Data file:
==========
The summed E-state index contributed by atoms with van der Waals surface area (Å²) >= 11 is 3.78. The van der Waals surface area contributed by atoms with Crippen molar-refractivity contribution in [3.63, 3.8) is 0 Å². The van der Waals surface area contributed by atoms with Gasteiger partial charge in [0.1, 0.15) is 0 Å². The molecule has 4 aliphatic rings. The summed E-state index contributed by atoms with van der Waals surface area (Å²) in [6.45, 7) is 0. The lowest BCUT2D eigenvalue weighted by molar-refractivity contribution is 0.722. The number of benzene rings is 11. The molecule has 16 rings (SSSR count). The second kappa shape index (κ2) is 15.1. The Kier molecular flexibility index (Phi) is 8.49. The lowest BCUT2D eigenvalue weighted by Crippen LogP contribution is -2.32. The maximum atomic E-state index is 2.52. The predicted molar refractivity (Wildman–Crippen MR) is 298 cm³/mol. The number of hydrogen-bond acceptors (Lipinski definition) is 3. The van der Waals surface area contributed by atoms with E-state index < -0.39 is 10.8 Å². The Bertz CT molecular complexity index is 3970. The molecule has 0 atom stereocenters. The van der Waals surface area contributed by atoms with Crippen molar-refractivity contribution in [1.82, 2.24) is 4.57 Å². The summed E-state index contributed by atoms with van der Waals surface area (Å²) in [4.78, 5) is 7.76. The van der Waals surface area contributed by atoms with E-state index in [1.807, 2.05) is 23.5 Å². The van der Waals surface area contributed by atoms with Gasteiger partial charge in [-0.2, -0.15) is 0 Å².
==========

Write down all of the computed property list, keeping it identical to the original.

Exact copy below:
The summed E-state index contributed by atoms with van der Waals surface area (Å²) >= 11 is 3.78. The van der Waals surface area contributed by atoms with Crippen molar-refractivity contribution in [3.63, 3.8) is 0 Å². The van der Waals surface area contributed by atoms with Gasteiger partial charge in [0.1, 0.15) is 0 Å². The molecule has 4 aliphatic rings. The summed E-state index contributed by atoms with van der Waals surface area (Å²) in [6.45, 7) is 0. The lowest BCUT2D eigenvalue weighted by molar-refractivity contribution is 0.722. The number of benzene rings is 11. The molecule has 16 rings (SSSR count). The second kappa shape index (κ2) is 15.1. The Kier molecular flexibility index (Phi) is 8.49. The lowest BCUT2D eigenvalue weighted by Crippen LogP contribution is -2.32. The maximum atomic E-state index is 2.52. The predicted molar refractivity (Wildman–Crippen MR) is 298 cm³/mol. The number of hydrogen-bond acceptors (Lipinski definition) is 3. The van der Waals surface area contributed by atoms with E-state index < -0.39 is 10.8 Å². The Bertz CT molecular complexity index is 3970. The molecule has 0 atom stereocenters. The van der Waals surface area contributed by atoms with Crippen molar-refractivity contribution in [1.82, 2.24) is 4.57 Å². The summed E-state index contributed by atoms with van der Waals surface area (Å²) in [4.78, 5) is 7.76. The van der Waals surface area contributed by atoms with E-state index in [1.807, 2.05) is 23.5 Å². The van der Waals surface area contributed by atoms with Gasteiger partial charge in [-0.2, -0.15) is 0 Å².